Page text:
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Alberta Black Shale

A Helicopter Ride to Virgin Wealth

Written by Nick Hodge
Posted October 4, 2011

The roughneck I sat next to on the flight in hadn't even been around a quarter century.

Judging by the head bobbing and loud music coming from his headphones, he probably thinks 1973 Oil Embargo is a cool new band...

But this young man is pulling down $2,500 per week monitoring underground sensors in one of the oil sands operations just north of Fort McMurray, Alberta.

Ft. McMurray Trailer

The guys who have been there a few years and can drive the large machinery — dump trucks that haul 400 tonnes per trip — have no problem earning well over $4,000 per week.

Coffee shop counter attendants are pulling down $20 an hour.

Everyone has a new truck. Doublewides are selling for a cool half million.

Yet the airport has only two gates: Arrival and Departure. No skywalks — you walk across the runway to get to your plane.

A massive extension to the airport is underway and new hotels are constantly under construction...

Something big is going on here.

Guilty by Association

The frenzy is all because of Alberta's bituminous sands.

You've heard them called oil sands or tar sands. Either is fine, just know there's no tar involved, but rather exceedingly heavy (high sulfur) oil.

It's like an ocean of frozen molasses right near the surface. The Alberta Government says 170 billion barrels are recoverable, 315 billion are potentially recoverable.

The smaller number still implies a $13.6 trillion resource at today's price.

It's the only such formation in the world that is suitable for surface mining. Right now, it produces about 1.5 million barrels per day — 2% of global production — with three main operators getting the lion's share: Suncor (NYSE: SU), Syncrude, and Shell (NYSE: RDS).

If current expansion plans are executed, oil sands production will top 3 mbd by 2020.

What's important here is the formation: how close the oil is to the surface.

Over 120,000 acres of Northern Alberta is currently undergoing surface mining. To do that, the oil has to be less than 75 meters underground.

It's precisely this reason that I took five different flights to get to and from this remote part of the world last week. I was there to see a large property (600,000 acres or so) just north of the massive oil operations.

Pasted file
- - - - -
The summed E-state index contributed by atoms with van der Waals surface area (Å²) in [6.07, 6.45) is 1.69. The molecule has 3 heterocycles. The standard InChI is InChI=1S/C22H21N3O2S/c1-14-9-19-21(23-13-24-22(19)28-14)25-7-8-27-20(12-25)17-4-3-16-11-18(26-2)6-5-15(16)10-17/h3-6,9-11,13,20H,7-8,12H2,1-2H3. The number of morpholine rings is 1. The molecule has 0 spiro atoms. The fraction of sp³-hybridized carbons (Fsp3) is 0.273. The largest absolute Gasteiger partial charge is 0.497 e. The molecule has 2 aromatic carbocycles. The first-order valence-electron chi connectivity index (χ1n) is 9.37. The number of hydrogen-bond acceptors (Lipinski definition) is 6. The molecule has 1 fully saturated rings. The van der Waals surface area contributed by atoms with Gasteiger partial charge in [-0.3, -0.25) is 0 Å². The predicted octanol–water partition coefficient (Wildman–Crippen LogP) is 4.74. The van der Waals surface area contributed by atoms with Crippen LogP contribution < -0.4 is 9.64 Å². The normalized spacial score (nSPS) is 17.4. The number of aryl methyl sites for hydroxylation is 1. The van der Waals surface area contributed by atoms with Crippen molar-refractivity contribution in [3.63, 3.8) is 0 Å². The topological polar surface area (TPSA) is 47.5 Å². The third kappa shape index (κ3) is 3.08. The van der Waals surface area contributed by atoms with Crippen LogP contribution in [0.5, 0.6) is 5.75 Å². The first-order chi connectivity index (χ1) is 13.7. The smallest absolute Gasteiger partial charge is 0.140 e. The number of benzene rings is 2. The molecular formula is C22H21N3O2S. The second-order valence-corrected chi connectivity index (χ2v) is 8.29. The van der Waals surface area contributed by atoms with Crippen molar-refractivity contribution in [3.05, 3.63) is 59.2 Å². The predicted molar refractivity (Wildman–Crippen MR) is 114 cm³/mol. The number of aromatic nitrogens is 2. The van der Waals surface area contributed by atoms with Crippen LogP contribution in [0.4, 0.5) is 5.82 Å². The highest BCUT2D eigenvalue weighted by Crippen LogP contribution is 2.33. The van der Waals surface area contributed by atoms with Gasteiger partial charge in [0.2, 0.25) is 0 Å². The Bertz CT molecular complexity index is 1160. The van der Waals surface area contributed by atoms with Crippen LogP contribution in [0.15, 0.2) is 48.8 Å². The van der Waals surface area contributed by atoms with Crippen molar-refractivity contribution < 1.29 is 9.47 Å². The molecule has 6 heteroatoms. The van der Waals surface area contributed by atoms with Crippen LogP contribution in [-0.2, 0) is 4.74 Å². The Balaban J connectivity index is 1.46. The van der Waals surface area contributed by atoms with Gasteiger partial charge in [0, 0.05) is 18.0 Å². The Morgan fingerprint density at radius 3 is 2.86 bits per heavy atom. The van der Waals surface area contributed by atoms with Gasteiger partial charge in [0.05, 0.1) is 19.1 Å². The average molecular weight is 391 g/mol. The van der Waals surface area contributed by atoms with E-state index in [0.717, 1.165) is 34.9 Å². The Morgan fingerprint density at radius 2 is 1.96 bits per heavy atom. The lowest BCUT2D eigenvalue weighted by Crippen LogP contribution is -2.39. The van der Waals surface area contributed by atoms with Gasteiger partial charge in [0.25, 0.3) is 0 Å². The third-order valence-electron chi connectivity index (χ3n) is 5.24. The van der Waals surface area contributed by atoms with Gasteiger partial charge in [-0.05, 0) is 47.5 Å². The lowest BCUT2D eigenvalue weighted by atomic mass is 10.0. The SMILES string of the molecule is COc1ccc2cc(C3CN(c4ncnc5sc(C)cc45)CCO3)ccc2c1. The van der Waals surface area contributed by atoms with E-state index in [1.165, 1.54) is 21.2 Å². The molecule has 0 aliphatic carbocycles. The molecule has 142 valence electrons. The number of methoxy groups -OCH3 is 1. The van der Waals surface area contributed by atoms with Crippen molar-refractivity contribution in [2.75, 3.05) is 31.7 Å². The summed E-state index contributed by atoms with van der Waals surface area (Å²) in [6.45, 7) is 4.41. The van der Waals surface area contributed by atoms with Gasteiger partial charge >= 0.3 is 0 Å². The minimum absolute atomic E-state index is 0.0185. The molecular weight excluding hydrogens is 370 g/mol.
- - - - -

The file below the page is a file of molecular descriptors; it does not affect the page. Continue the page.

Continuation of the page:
Virgin Wealth

We choppered in on a private bird with a going rate of $2,000 per hour.

Flying north from Ft. McMurray, we experienced a bird's-eye view of all the oil sands projects on our way to the property. (The most striking memory from that is the Great Pyramids of sulfur, which is extracted from the heavy oil.)

To better visualize our destination, have a look at the map below.

Alberta Black Shale Property

We started in Ft. McMurray and flew over the tar sands operations (detailed in green) to our final destination: over 1,000 square miles of birch- and spruce-covered foothills.

Located within the property are six giant bulk mining targets each containing vast amounts of various metals on or just below the surface.

"Vast" doesn't really do it justice; here are some early test results from one of the six locations:

Metal

Gross Metal/Oxide Range (lb)

Molybdenum

150,000,000 – 225,000,000

Nickel

293,000,000 – 419,000,000

Uranium

61,000,000 – 96,000,000

Vanadium

1,511,000,000 – 2,027,000,000

Zinc

683,000,000 – 940,000,000

Copper

169,000,000 – 217,000,000

Cobalt

46,000,000 – 63,000,000

Silver

750,000 – 2,125,000

Alberta Helicopter Tour

Those aren't typos.

There are literally billions of tons of highly sought-after metals sitting right on the surface of this untouched land.

It's virgin wealth. It's a ground floor opportunity of the purest kind.

The entire property isn't even entirely accessible yet. The day before we arrived, the CEO took a separate chopper to hand clear better landing spots for our visit.

The small clearing we used for our first stop (pictured) didn't exist two weeks ago...

Other areas weren't cleared at all. The final outcropping I got to see required a half-mile hike up a heavily wooded (and muddy) incline. The hike was manageable, but standing 20 feet above a rocky stream on a shale precipice with shaky footing was a bit scarier.

Of course, it will all be worth it.

If you look closely, you can see rust seeping out of the shale. That's how close this abundance of metals is to the surface.

Alberta Black Shale Outcropping

The shale averages 75 feet deep over thousands of acres. Once under production, it could supply the entire world with raw materials for the next century and beyond.

I can say I held it in my hand when it was untouched wilderness.

And you get to be in from the beginning on the metal equivalent of the tar sands.

Call it like you see it,

Nick Hodge

Nick Hodge
Editor, Energy and Capital

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